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Construction industry growth seen slowing but outperforming

construction industry growth seen slowing but outperforming - Construction industry growth seen slowing but outperforming

CONSTRUCTION INDUSTRY growth could outperform its regional counterparts over the next decade, despite the current slowdown caused by declining investment, with growth also losing momentum when compared with the 2006-2019 period, Oxford Economics said.

In its Global Construction Outlook issued Monday, Oxford Economics said it forecasts a “robust” 5.5% average annual growth rate for the construction industry in the 2019-2030 period, against a projected regional average of 4.2%. Growth going forward will be significantly slower than the 9% rate posted in 2006-2019.

The domestic construction market was also estimated at $117.5 billion by 2030, against $65.2 billion in 2019.

“This is due to fixed investment spending falling by a similar rate,” it said.

Civil engineering is expected to expand by 6.4% per annum going forward, becoming the fastest-growing sub-sector because of the government’s support for infrastructure projects. The sub-sector’s output is projected at $59.4 billion by 2030, nearly double the 2019 level of $29.9 billion.

Oxford Economics cited strong funding support for road and rail infrastructure development and the Philippine Energy Plan, which seeks to drastically increase the installed base of renewable energy generators over the next 20 years.

The government is planning to spend P1.107 trillion on infrastructure next year, or just under a quarter of the overall P4.5-trillion spending plan for 2021 as the administration enters its last full year in power. The economic managers have also positioned infrastructure as a possible driver of the economic recovery.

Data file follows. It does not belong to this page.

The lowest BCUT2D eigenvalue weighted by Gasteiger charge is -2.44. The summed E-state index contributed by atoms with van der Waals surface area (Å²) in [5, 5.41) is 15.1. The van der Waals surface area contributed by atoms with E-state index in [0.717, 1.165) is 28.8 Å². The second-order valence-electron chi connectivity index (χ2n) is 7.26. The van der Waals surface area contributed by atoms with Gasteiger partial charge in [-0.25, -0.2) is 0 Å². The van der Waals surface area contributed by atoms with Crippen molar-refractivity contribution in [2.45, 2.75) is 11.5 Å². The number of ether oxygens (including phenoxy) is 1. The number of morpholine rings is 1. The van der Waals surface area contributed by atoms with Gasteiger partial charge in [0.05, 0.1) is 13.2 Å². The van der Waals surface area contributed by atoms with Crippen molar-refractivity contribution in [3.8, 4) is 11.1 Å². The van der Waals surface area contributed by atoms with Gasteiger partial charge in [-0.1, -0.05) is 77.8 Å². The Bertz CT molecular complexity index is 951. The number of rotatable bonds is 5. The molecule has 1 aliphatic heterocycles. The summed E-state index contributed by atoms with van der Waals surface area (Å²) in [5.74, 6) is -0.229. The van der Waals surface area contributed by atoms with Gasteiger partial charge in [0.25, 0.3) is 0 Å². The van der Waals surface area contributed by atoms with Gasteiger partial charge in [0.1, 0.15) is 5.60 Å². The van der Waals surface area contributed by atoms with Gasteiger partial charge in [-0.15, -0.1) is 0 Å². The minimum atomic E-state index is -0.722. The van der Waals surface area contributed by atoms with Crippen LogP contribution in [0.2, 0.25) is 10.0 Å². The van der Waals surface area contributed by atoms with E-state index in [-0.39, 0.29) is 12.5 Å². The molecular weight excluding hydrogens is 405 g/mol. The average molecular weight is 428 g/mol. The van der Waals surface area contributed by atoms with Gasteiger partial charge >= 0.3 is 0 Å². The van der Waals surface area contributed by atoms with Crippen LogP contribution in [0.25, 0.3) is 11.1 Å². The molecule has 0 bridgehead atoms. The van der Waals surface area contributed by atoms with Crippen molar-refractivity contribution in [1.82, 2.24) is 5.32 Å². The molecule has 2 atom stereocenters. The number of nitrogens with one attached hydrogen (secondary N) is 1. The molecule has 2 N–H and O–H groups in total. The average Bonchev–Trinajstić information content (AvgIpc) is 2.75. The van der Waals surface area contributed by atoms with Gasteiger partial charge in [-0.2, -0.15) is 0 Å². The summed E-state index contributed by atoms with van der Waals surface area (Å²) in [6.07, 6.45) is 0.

Oxford Economics expects the residential sub-sector to grow by 4.8% annually in 2019-2030 to about $40.6 billion by the end of the period, against $24.2 billion in 2019.

The non-residential segment is seen to post the slowest growth at 4.3% each year in the next decade. Its value will likely increase 59% to $17.5 billion by 2030 from $11 billion last year.

The think tank sees the Philippine economy growing by an average of 5.5% per year over 2019-2030, with its population inching up 1.2% to 123.9 billion by 2030 from 108.3 billion last year.

“We also forecast urban population to expand at a faster rate than total population, with the result that Philippines’s urban population is 53% of total population by 2030. Consequently, Philippines’s urban citizenry will increase by 14,750,000 over the next decade,” it said.

Oxford Economics projects the Philippine construction industry to be among the fastest growing across 50 countries it monitored, alongside Kenya, Nigeria, Vietnam and Indonesia, which it pegged as potential members of the 5-6% growth club.

It said the construction sector in India will be expanding at the fastest pace globally at 6-7%, and could overtake Japan as the world’s third-biggest construction market at $400 billion.

“Given the outlook for the key drivers in emerging markets tend to be more favorable, they will generally experience more rapid construction growth than developed economies, as they have in the past. By 2030, we expect them to account for nearly 60% of total construction activity,” it said.

Oxford Economics expects construction output to rise 35% to $5.8 trillion worldwide by 2030 despite the impact of the coronavirus pandemic. Some two-thirds of global growth will be coming from China, the US, India, and Indonesia, while ASEAN countries are expected to account for over 10% of the expansion.

It said construction activity will bounce back faster than the broader economy as lockdowns are loosened, because demand in the industry is less directly affected by consumer spending, while low interest rates support the financing of construction projects.

“The baseline outlook for a relatively rapid recovery in construction activity next year hinges critically on our assumption that an effective COVID-19 vaccine is developed and rolled out early next year, and that there are not widespread second waves of infection that necessitate further lockdowns,” it said.

“If either of these assumptions does not materialize, the strong growth predicted for next year is severely at risk,” it added. — Beatrice M. Laforga

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